Change male academics to create gender parity, universities told

Institutions have long framed gender inequality as a problem with women, and have been ‘strangely silent’ about masculinity in academia, professor argues

十月 16, 2020
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Universities should challenge male academics to change their attitudes and behaviour if they want to achieve equality, instead of placing the onus on women, a conference on gender stereotypes and science has heard.

Jeff Hearn, professor of gender studies at Örebro University in Sweden, said that universities were “strangely silent” about masculinity in academia, despite reams of policy documents that attempted to diagnose why women were underrepresented in certain subjects and in senior management.

“It’s very important to say that gender inequality in academia and research concerns all,” he told Gender Roles and their Impact in Academia, an online conference hosted by the European Molecular Biology Laboratory. “We’re talking about also changing men.”

Universities often spoke about gender equality “as if research institutions and universities are gender neutral” by default, he said, but instead, they need to “name men as men”, he told delegates.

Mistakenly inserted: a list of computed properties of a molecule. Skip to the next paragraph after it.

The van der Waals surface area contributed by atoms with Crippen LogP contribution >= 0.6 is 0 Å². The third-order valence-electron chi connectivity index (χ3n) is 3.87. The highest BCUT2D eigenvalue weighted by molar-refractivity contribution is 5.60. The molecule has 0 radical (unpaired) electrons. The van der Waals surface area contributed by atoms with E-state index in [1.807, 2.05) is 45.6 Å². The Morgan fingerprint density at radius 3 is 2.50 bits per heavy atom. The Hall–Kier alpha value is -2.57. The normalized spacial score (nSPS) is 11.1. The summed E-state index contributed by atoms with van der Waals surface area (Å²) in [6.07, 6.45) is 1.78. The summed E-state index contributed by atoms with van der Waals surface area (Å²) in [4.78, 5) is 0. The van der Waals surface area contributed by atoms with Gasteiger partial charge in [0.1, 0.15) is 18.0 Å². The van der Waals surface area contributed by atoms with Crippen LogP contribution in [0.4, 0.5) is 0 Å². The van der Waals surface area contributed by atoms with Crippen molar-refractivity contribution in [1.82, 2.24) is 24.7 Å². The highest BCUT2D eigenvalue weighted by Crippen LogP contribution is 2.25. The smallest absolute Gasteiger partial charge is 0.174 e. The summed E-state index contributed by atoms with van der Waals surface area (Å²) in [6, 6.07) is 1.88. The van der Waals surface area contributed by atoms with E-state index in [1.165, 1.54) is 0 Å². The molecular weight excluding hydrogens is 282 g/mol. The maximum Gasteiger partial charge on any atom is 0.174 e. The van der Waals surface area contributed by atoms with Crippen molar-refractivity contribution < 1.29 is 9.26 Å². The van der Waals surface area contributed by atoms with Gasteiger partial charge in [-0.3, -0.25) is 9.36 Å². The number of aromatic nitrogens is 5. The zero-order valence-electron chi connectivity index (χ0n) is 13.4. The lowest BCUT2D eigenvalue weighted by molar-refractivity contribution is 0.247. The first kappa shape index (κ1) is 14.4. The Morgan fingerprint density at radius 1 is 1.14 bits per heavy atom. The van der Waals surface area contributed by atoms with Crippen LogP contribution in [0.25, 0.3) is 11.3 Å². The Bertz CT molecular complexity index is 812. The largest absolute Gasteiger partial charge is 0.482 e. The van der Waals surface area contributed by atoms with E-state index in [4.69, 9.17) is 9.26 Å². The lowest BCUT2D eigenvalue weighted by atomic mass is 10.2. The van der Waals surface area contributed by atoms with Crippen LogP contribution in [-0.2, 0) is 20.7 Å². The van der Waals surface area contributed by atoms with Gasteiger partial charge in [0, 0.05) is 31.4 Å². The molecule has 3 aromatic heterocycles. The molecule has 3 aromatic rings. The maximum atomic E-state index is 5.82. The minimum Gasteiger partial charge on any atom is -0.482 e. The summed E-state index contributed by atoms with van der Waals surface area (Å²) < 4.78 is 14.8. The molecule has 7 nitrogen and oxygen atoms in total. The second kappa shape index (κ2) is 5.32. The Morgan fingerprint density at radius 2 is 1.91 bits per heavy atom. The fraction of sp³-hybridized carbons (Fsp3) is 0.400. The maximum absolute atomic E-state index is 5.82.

Typically, institutions will set targets or quotas for the number of women on powerful boards or committees. But in a recent book chapter, Professor Hearn flips this formulation on its head and suggests universities talk about a maximum number of men.

“Debates about gender in academia have typically focused on women and girls, as when discussing why more girls do not take up science, engineering and technology subjects,” he argues in The Gender-Sensitive University, released earlier this year. While there is a discussion of “failing boys” at the school level, “men in academia remain unproblematised”.

Academia had been “a bit slow” to acknowledge that gender equality requires change from men, not just women, something long acknowledged in gender studies, Professor Hearn told Times Higher Education.

In practice, this might mean using university gender training sessions to scrutinise how male academics behave rather than only addressing the barriers faced by women, he added. This could include calling out stereotypical male academic behaviour, such as dogmatism, hogging meeting time, talking over others and listening only to other men.

It also means dissecting the identities male researchers themselves have – for example, asking whether an emphasis on competition drives an unhealthy, long-hours culture, Professor Hearn said. This could even help male academics liberate themselves from the sometimes-crushing pressures of academia. “Men also want to have family and personal lives,” he said.

Conference delegates also heard evidence that male attitudes towards women in science are changing only very slowly. Asked to draw a scientist, the vast majority of boys still draw men, a pattern that had remained largely unchanged for decades, according to Alice Eagly, an emeritus psychology professor at Northwestern University.

Girls, on the other hand, had switched from drawing male scientists to female scientists, she showed. “The women are doing the changing,” she said.

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